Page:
Making and sharing kimchi in Gaemi Village, 1 December 2012
By Victoria Choi
USAG Humphreys Public Affairs
CAMP HUMPHREYS – “Kimjang” is an event where kimchi, the ubiquitous food in Korean cuisine, is made in preparation for winter. However, making kimchi is a very labor-intensive process so many neighbors divide up the different parts of this process and then make a huge batch for the entire village. In the past, Kimjang was a way to survive the harsh winters and build ties with neighbors.
The Camp Humphreys Better Opportunity for Single Soldiers (BOSS) program and the Mannam Volunteer Association worked together to organize a Kimjang event, Dec. 1, for those who wanted to volunteer making and giving away kimchi.
More than 30 Soldiers and civilians of Humphreys Community took part and experienced making kimchi and shared it with the elderly and underprivileged people of Gaemi Maeul, located on the northwest slope of Mount Inwangsan, in Hongje-dong, Seoul.
“The purpose of our Kimjang event was to share the meaning of love and the true meaning of helping, giving, and sharing,” said Charleen Hull, Mannam’s South Branch team leader. “We wanted to share with the people of Gaemi Village, who are financially struggling and unable to support themselves due to being elderly or physically disabled. Many of the elders live alone and go to the hospital every day. They are unable to cook for themselves and too proud to ask for help.”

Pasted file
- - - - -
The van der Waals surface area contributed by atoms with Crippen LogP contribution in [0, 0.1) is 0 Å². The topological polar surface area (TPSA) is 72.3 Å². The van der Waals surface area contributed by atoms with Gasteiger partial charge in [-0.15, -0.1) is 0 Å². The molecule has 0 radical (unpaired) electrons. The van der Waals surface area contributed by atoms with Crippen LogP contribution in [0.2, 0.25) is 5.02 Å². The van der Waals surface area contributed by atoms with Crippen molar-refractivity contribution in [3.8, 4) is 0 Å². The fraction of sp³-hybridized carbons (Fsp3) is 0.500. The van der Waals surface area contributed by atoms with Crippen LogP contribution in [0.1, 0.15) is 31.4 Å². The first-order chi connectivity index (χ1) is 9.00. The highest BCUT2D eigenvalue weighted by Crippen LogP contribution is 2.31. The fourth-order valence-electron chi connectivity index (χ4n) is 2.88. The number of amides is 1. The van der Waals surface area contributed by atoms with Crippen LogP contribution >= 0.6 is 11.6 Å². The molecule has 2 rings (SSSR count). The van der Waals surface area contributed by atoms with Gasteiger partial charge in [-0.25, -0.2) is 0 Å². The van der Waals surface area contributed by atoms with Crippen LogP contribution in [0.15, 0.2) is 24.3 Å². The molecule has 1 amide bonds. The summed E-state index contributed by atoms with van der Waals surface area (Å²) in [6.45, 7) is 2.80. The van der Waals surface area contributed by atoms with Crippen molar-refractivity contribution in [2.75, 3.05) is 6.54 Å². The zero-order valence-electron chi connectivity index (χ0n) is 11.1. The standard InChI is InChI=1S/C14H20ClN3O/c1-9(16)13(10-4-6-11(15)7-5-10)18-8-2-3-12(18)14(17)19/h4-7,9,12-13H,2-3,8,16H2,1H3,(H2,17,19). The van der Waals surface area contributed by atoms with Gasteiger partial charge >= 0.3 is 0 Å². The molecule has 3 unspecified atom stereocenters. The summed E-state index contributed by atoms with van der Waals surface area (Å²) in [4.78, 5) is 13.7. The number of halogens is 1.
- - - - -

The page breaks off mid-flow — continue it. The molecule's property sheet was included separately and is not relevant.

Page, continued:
Specialist Kareen K. Medeiros, assigned to Headquarters and Headquarters Company, U.S. Army Garrison Humphreys and who serves as the Camp Humphreys BOSS President, said “The BOSS program decided to get together with Mannam for this project because I thought it would be a good thing for some of our military personnel to get involved with the Korean community and to give back. In my opinion it (the Kimjang event) is very important. We are here overseas, in a host country and having to serve with the Korean military. I feel it is a wonderful opportunity for our single Soldiers to come and experience what everyday living is like here in Korea and what better way to do that than to see some of the traditions themselves.”
Private Tony Harrington, assigned to 719th Military Intelligence Battalion, came to the event with his friends and enjoyed making kimchi for the very first time.
“The reason I came here is because I met a lot of good friends during the ‘Troops for Trash’ and they talked me into coming and making kimchi,” said Harrington. “This is my first time in Korea. I have only been here for (about a ) month and a half and I find it quite fine. During my stay here I try to learn more about this country and this is my first experience with kimchi. It is worth a try. So I’m having fun and enjoying making it.”